In general, when someone wants to see all possible solutions to a linear programming problem or integer linear programming problem, they are probably asking the wrong question, wanting to use linprog to do some work it was not designed to do. linprog/intlinprog are designed to solve a problem, producing ONE solution. They really don't care if a second solution exists that is equally good.

If a LP has a feasible solution, then since the objective is linear, the solution can always be improved until the solution lies either at a vertex of the polytope containing all feasible solutions, or more rarely, until the solution lies on a boundary. In the latter case, they will be infinitely many solutions, since any point that lies between two admissable vertices will also be equally valid as a solution. This is a consequence of a linear objective on a convex bounded domain. (Of course things get more nasty when integer solutions are demanded, but I'll leave that discussion to later.)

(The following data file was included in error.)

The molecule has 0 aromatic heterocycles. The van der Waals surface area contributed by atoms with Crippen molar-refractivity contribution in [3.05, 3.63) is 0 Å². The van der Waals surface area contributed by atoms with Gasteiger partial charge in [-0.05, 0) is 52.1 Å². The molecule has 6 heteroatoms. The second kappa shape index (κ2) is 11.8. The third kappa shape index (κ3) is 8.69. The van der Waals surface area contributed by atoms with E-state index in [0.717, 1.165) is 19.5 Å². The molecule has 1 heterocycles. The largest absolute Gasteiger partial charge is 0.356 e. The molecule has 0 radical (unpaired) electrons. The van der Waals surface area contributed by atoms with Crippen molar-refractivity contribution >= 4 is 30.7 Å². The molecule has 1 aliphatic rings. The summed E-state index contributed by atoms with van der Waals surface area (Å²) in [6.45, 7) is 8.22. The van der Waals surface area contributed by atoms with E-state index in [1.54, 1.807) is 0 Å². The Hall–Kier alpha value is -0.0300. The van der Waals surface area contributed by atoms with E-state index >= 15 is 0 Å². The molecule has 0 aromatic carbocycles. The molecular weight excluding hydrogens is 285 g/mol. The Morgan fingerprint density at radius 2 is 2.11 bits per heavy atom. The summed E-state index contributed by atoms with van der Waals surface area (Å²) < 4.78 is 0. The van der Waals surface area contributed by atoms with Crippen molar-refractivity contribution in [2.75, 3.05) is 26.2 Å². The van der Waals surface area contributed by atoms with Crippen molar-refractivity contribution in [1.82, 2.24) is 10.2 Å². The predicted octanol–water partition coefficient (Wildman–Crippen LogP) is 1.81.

For example, suppose I pose a simple linear programming problem, where a constraint happes to lie parallel to the objective.

>> X = optimvar('X',2,1,'LowerBound',0);

>> prob = optimproblem('Description','Infinitely many solutions');

>> prob.Objective = X(1) + X(2);

>> prob.Constraints.MyConstraint1 = X(1) + X(2) >= 1;

sol = solve(prob)

Solving problem using linprog.

Optimal solution found.

sol =

struct with fields:

X: [2×1 double]

>> sol.X

ans =

0

1